by Phil Freeman

Hard Stuff were one of those early ’70s bands assembled from ex-members of other bands. Some of those acts got huge (Bad Company, for example, was made up of former King Crimson, Mott the Hoople, and Free members), while others (like Ginger Baker’s Air Force and West, Bruce & Laing) made an album or two, then splintered again.

Two of the three members of Hard Stuff, guitarist John Du Cann and drummer Paul Hammond, had just left Atomic Rooster, an organ-driven act that made some excellent proto-metal albums, including Death Walks Behind You and In the Hearing of Atomic Rooster, both of which they played on. The third man, bassist John Gustafson, who’d been kicking around since the early 1960s without really breaking big. After Hard Stuff, he would join Roxy Music, playing on Stranded, Country Life, Siren, and the live Viva!, then become a member of Deep Purple singer Ian Gillan‘s solo band.

When they first decided to keep working together after leaving Atomic Rooster, Du Cann and Hammond attempted to swipe the band name from organist/leader Vincent Crane. When that didn’t work, they chose the name Bullet, and signed with Purple Records, a label run by Deep Purple‘s management that put out albums by DP members David Coverdale and Jon Lord, as well as also-ran glam and hard rock acts like Silverhead and Tucky Buzzard. Unfortunately, they couldn’t keep their second choice name, either; Bullet was already taken by a US band, so after releasing a single under that name (“Hobo”/”Sinister Minister”), they opted for Hard Stuff.

They started out as a quartet, with Harry “Al” Shaw on vocals, but he was fired during the recording of their debut album, 1972’s Bulletproof. He can still be heard singing on four songs, but he’s uncredited and doesn’t appear in any photos. (If you look at the album cover, you can tell it was supposed to feature four headshots and was hastily redesigned to show only three.) Gustafson took lead vocals on four songs, and Du Cann sang two.

Bulletproof is a loud, aggressive album for 1972. It’s not an overwhelming wall of sound like what Deep Purple were doing at the time, because as a power trio, only so much impact was possible; an organ can really turn a sports car into a tank, as DP, Atomic Rooster, Grand Funk Railroad and others realized. Plus, Gustafson was a wandering, Geezer Butler-ish bassist who was happier exploring a groove, even heading in prog-jazz directions at times, than simply dropping the hammer on people. Similarly, Du Cann plays a mix of scratchy funk and hard blues rock, and when he rips into a solo, it’s got a dirty, distorted sound, but he’s not really doing a proto-metal thing; Hard Stuff are closer to Black Cat Bones, Savoy Brown, or Killing Floor than to Black Sabbath, Deep Purple or Mountain. Hammond’s drumming is loose and clattery, but still drives the songs hard.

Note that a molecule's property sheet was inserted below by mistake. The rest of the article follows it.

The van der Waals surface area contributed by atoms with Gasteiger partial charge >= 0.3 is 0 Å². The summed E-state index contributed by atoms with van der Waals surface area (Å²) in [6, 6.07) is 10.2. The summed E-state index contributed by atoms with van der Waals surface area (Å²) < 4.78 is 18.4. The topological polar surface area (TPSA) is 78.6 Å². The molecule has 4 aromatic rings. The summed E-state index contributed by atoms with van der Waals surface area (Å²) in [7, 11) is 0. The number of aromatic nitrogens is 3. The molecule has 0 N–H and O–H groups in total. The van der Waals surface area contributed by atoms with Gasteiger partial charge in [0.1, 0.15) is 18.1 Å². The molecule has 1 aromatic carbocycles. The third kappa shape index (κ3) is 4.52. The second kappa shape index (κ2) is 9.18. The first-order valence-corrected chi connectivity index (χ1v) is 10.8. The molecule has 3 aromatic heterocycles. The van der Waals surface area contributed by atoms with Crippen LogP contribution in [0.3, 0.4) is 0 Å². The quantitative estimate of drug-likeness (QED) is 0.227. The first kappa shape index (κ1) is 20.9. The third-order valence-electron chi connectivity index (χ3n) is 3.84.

The group toured Europe, but never made it to the US; they spent a lot of time playing with Deep Purple (obviously), and opened for Uriah Heep as well. Unfortunately, during the recording of their second album, 1973’s Bolex Dementia, Du Cann and Hammond were badly injured in a car accident. Du Cann hurt his back and broke several ribs, while Hammond broke both his legs, requiring him to spend two months in the hospital. Following the release of the album (and a non-LP single, “Inside Your Life”/”(It’s) How You Do It!”), Hard Stuff broke up.

Bolex Dementia demonstrates sonic evolution, mostly by incorporating strong elements of funk. “Libel” is one of the band’s most strutting tracks, and even features a short passage of spoken, rhymed lyrics. (No, I’m not gonna argue that Hard Stuff invented hip-hop; I’m not Chuck Eddy.) That’s followed by “Ragman,” a hard rock track with a stomping, handclap-accented rhythm and a screeching Gustafson lead vocal that sounds uncannily like Nazareth‘s Dan McCafferty. Overall, it’s rhythmically tighter than Bulletproof, with greater discipline in the songwriting and less raw blues feel than before. When they slow down on the acoustic-guitar-dominated “Mermany,” the results are disappointing, but the excessively complex “Dazzle Dizzy” takes a few steps down a path Rush would spend their first two albums cutting. The album-ending title track combines pointless and annoying noise collages (including radio broadcasts about the IRA) with a heavy, thudding riff for an effect that’s sort of Budgie meets the Butthole Surfers. Intriguing for 1973, but not something you’d listen to for pleasure more than twice.

Bulletproof and Bolex Dementia, as well as the band’s sole single as Bullet and their non-LP single, have been remastered and gathered on a two-CD set, The Complete Purple Records Anthology 1971-1973. Stream it on Spotify:

Buy The Complete Purple Records Anthology 1971-1973 from Amazon

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